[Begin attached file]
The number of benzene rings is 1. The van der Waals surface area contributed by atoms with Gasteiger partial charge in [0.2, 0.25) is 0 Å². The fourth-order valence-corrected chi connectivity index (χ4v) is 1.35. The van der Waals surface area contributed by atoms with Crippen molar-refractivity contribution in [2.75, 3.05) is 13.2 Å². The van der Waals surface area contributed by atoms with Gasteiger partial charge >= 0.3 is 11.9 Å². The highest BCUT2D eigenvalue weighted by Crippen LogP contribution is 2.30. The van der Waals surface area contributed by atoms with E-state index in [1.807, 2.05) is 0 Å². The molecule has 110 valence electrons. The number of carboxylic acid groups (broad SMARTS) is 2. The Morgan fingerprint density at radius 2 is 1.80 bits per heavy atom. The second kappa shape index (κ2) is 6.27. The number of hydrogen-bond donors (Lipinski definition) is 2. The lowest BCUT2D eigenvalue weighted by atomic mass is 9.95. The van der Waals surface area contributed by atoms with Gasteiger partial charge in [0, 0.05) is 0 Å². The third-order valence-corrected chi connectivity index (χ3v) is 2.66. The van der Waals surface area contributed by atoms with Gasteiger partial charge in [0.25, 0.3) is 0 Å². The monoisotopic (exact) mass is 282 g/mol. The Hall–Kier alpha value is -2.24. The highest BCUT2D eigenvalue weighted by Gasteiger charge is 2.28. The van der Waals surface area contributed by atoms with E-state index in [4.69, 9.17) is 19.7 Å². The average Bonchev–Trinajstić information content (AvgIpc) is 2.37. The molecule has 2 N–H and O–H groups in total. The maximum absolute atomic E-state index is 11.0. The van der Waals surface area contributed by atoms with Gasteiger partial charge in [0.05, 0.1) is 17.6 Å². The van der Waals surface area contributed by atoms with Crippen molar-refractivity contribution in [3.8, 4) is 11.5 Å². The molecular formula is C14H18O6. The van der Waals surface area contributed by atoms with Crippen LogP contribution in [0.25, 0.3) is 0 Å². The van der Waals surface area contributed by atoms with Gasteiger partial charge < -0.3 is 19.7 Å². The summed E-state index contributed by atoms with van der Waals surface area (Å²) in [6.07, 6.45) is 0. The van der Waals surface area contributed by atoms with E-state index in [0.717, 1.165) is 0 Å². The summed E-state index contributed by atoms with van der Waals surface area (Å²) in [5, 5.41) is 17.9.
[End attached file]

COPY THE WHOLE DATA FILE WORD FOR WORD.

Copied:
The number of benzene rings is 1. The van der Waals surface area contributed by atoms with Gasteiger partial charge in [0.2, 0.25) is 0 Å². The fourth-order valence-corrected chi connectivity index (χ4v) is 1.35. The van der Waals surface area contributed by atoms with Crippen molar-refractivity contribution in [2.75, 3.05) is 13.2 Å². The van der Waals surface area contributed by atoms with Gasteiger partial charge >= 0.3 is 11.9 Å². The highest BCUT2D eigenvalue weighted by Crippen LogP contribution is 2.30. The van der Waals surface area contributed by atoms with E-state index in [1.807, 2.05) is 0 Å². The molecule has 110 valence electrons. The number of carboxylic acid groups (broad SMARTS) is 2. The Morgan fingerprint density at radius 2 is 1.80 bits per heavy atom. The second kappa shape index (κ2) is 6.27. The number of hydrogen-bond donors (Lipinski definition) is 2. The lowest BCUT2D eigenvalue weighted by atomic mass is 9.95. The van der Waals surface area contributed by atoms with Gasteiger partial charge in [0, 0.05) is 0 Å². The third-order valence-corrected chi connectivity index (χ3v) is 2.66. The van der Waals surface area contributed by atoms with Gasteiger partial charge in [0.25, 0.3) is 0 Å². The monoisotopic (exact) mass is 282 g/mol. The Hall–Kier alpha value is -2.24. The highest BCUT2D eigenvalue weighted by Gasteiger charge is 2.28. The van der Waals surface area contributed by atoms with E-state index in [4.69, 9.17) is 19.7 Å². The average Bonchev–Trinajstić information content (AvgIpc) is 2.37. The molecule has 2 N–H and O–H groups in total. The maximum absolute atomic E-state index is 11.0. The van der Waals surface area contributed by atoms with Gasteiger partial charge in [0.05, 0.1) is 17.6 Å². The van der Waals surface area contributed by atoms with Crippen molar-refractivity contribution in [3.8, 4) is 11.5 Å². The molecular formula is C14H18O6. The van der Waals surface area contributed by atoms with Crippen LogP contribution in [0.25, 0.3) is 0 Å². The van der Waals surface area contributed by atoms with Gasteiger partial charge < -0.3 is 19.7 Å². The summed E-state index contributed by atoms with van der Waals surface area (Å²) in [6.07, 6.45) is 0. The van der Waals surface area contributed by atoms with E-state index in [0.717, 1.165) is 0 Å². The summed E-state index contributed by atoms with van der Waals surface area (Å²) in [5, 5.41) is 17.9.